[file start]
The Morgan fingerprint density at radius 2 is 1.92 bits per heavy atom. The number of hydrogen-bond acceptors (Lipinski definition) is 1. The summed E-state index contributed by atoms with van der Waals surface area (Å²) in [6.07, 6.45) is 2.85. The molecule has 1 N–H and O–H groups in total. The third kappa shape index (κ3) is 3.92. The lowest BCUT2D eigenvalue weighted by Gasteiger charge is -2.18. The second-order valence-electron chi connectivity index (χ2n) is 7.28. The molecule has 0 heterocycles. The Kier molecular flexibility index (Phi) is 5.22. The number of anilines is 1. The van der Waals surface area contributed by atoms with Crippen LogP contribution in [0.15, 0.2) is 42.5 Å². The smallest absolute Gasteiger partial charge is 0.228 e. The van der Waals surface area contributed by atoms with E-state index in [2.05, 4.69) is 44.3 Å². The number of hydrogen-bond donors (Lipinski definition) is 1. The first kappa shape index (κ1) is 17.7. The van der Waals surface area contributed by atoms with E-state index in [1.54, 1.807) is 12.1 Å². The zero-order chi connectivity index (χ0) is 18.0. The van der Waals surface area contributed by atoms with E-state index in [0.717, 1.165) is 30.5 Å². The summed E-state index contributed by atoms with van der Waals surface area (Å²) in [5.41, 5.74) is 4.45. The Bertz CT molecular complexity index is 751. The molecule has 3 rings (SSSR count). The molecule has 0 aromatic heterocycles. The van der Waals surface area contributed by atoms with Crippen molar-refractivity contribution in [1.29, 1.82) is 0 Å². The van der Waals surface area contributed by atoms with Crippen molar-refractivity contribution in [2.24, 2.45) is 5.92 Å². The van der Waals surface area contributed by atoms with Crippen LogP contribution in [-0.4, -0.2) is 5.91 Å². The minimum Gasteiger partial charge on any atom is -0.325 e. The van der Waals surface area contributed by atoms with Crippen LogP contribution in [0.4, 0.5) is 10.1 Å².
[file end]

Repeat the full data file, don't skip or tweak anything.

The Morgan fingerprint density at radius 2 is 1.92 bits per heavy atom. The number of hydrogen-bond acceptors (Lipinski definition) is 1. The summed E-state index contributed by atoms with van der Waals surface area (Å²) in [6.07, 6.45) is 2.85. The molecule has 1 N–H and O–H groups in total. The third kappa shape index (κ3) is 3.92. The lowest BCUT2D eigenvalue weighted by Gasteiger charge is -2.18. The second-order valence-electron chi connectivity index (χ2n) is 7.28. The molecule has 0 heterocycles. The Kier molecular flexibility index (Phi) is 5.22. The number of anilines is 1. The van der Waals surface area contributed by atoms with Crippen LogP contribution in [0.15, 0.2) is 42.5 Å². The smallest absolute Gasteiger partial charge is 0.228 e. The van der Waals surface area contributed by atoms with E-state index in [2.05, 4.69) is 44.3 Å². The number of hydrogen-bond donors (Lipinski definition) is 1. The first kappa shape index (κ1) is 17.7. The van der Waals surface area contributed by atoms with E-state index in [1.54, 1.807) is 12.1 Å². The zero-order chi connectivity index (χ0) is 18.0. The van der Waals surface area contributed by atoms with E-state index in [0.717, 1.165) is 30.5 Å². The summed E-state index contributed by atoms with van der Waals surface area (Å²) in [5.41, 5.74) is 4.45. The Bertz CT molecular complexity index is 751. The molecule has 3 rings (SSSR count). The molecule has 0 aromatic heterocycles. The van der Waals surface area contributed by atoms with Crippen molar-refractivity contribution in [1.29, 1.82) is 0 Å². The van der Waals surface area contributed by atoms with Crippen molar-refractivity contribution in [2.24, 2.45) is 5.92 Å². The van der Waals surface area contributed by atoms with Crippen LogP contribution in [-0.4, -0.2) is 5.91 Å². The minimum Gasteiger partial charge on any atom is -0.325 e. The van der Waals surface area contributed by atoms with Crippen LogP contribution in [0.4, 0.5) is 10.1 Å².